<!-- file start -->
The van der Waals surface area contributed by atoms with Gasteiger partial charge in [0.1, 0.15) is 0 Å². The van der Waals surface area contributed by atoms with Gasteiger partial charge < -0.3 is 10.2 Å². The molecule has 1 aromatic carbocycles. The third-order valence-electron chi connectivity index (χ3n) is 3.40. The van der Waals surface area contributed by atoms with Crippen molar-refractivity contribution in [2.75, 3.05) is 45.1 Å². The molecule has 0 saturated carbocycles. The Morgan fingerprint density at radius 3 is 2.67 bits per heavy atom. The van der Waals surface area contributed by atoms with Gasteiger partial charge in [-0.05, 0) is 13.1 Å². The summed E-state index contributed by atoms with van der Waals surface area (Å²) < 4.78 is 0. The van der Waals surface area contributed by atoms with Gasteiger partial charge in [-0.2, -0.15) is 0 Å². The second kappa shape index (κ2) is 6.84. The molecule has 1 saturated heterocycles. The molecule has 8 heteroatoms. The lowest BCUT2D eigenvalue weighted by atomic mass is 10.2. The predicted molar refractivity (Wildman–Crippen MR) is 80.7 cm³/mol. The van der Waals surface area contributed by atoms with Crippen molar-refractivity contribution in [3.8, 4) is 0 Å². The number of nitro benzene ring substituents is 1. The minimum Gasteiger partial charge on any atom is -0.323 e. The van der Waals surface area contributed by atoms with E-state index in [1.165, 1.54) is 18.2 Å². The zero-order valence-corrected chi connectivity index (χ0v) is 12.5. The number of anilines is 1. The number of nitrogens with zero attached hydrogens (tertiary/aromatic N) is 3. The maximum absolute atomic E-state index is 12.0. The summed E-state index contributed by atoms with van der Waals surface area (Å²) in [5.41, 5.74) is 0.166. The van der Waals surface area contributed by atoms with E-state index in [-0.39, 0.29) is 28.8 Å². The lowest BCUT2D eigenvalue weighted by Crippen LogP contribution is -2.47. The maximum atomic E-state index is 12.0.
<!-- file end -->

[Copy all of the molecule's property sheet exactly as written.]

The van der Waals surface area contributed by atoms with Gasteiger partial charge in [0.1, 0.15) is 0 Å². The van der Waals surface area contributed by atoms with Gasteiger partial charge < -0.3 is 10.2 Å². The molecule has 1 aromatic carbocycles. The third-order valence-electron chi connectivity index (χ3n) is 3.40. The van der Waals surface area contributed by atoms with Crippen molar-refractivity contribution in [2.75, 3.05) is 45.1 Å². The molecule has 0 saturated carbocycles. The Morgan fingerprint density at radius 3 is 2.67 bits per heavy atom. The van der Waals surface area contributed by atoms with Gasteiger partial charge in [-0.05, 0) is 13.1 Å². The summed E-state index contributed by atoms with van der Waals surface area (Å²) < 4.78 is 0. The van der Waals surface area contributed by atoms with Gasteiger partial charge in [-0.2, -0.15) is 0 Å². The second kappa shape index (κ2) is 6.84. The molecule has 1 saturated heterocycles. The molecule has 8 heteroatoms. The lowest BCUT2D eigenvalue weighted by atomic mass is 10.2. The predicted molar refractivity (Wildman–Crippen MR) is 80.7 cm³/mol. The van der Waals surface area contributed by atoms with Crippen molar-refractivity contribution in [3.8, 4) is 0 Å². The number of nitro benzene ring substituents is 1. The minimum Gasteiger partial charge on any atom is -0.323 e. The van der Waals surface area contributed by atoms with E-state index in [1.165, 1.54) is 18.2 Å². The zero-order valence-corrected chi connectivity index (χ0v) is 12.5. The number of anilines is 1. The number of nitrogens with zero attached hydrogens (tertiary/aromatic N) is 3. The maximum absolute atomic E-state index is 12.0. The summed E-state index contributed by atoms with van der Waals surface area (Å²) in [5.41, 5.74) is 0.166. The van der Waals surface area contributed by atoms with E-state index in [-0.39, 0.29) is 28.8 Å². The lowest BCUT2D eigenvalue weighted by Crippen LogP contribution is -2.47. The maximum atomic E-state index is 12.0.